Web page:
Halong Bay, one of Vietnam’s biggest tourist attractions, didn’t disappoint, partly thanks to our rather comfortable arrangements.
The biggest tourist attraction of this entire trip is Halong Bay, the karst landscape off the coast of Northern Vietnam. So we had carefully analysed the weather forecast, to ensure our visit would coincide with the best possible conditions during our two weeks in Vietnam – quite a challenge, on account of our experiences so far.
Early one morning we took the hydrofoil from Haiphong on the coast to Catba, the centre of Halong Bay tourism on a small island in the bay. And lo and behold, halfway the clouds, at least most of them, cleared and a watery sunshine established itself, which held for most of the rest of the day.
And then Halong Bay is very nice indeed! We had booked ourselves on a private boat, a junk equipped with sails, just two cabins for the three of us, large and comfortable deck chairs, a captain and a cook. Which was all we needed. By ten in the morning, the captain steers the boat away from the harbour whilst we establish ourselves in the deck chairs, by twelve the cook has prepared us a fabulous seafood lunch, for which we temporarily leave the deck chairs, and by two we have installed ourselves once again in the deck chairs. To see the many small bays, tiny little beaches and rocky karst hills pass by, to watch the fishermen check their nets, to observe the various villages and fishing farms go about their daily business. Occasionally our captain approaches an island where many other boats are moored, indicating a touristic attraction – think of monkeys, or a kayaking centre -, but on most of those occasions we manage to convince him to continue. It is, in any case, too cold for a swim. My two more active and sporty travel companions do, at one stage, get into a kayak to frustrate themselves for an hour, or so, but for the rest we maintain our peaceful course, as far away as possible from the other boats. To emphasize this peaceful atmosphere, we suggest to the captain to raise the sails and switch off the engine. But the sails are obviously only for the show, they are being raised late afternoon, but not for sailing. And the engine is never switched off. “Then we will capsize”, is the captain’s view. He has never sailed before in his life, so much is clear.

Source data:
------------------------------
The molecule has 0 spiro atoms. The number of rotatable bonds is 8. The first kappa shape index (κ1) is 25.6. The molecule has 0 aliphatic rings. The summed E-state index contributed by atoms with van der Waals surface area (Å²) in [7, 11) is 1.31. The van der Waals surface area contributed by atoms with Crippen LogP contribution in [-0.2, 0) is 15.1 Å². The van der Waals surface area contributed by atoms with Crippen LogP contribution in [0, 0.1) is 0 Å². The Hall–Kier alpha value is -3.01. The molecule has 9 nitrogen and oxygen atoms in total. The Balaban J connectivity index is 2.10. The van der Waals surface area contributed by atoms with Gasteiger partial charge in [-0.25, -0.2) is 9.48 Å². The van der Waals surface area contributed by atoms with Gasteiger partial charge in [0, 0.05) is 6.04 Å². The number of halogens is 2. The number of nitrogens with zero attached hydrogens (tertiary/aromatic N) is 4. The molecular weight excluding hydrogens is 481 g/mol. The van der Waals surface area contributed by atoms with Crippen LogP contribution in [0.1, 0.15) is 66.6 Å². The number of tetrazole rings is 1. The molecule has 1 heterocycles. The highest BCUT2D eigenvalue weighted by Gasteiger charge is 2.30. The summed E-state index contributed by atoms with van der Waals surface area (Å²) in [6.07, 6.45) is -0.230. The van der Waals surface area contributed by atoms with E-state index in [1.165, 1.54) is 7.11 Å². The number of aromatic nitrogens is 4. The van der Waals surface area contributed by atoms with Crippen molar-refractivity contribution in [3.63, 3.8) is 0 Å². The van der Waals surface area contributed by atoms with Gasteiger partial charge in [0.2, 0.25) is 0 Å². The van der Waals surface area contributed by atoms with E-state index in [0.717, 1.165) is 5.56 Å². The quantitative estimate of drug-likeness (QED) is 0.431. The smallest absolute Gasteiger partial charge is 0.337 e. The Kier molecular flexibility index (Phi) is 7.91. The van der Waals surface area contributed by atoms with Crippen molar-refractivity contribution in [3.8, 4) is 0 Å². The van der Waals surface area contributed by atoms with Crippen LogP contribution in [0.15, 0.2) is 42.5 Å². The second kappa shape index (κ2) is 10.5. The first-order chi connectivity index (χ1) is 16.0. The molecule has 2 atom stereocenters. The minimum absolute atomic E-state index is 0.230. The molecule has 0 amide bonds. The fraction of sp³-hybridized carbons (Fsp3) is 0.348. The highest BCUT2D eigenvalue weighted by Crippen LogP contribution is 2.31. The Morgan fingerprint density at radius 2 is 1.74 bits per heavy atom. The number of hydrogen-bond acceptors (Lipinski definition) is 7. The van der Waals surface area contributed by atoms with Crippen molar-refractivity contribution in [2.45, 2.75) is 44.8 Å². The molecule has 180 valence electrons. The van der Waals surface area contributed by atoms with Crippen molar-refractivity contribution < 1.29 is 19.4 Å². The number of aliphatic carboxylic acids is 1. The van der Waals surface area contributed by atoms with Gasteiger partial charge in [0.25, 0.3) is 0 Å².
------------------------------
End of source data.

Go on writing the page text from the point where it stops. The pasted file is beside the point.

In the evening we anchor in a small bay. Sunset, more food, early night. And the next morning, more of the same – albeit with less sunshine. Back in the harbour at noon, after an early lunch. Great way to have spent a day.
next is Haiphong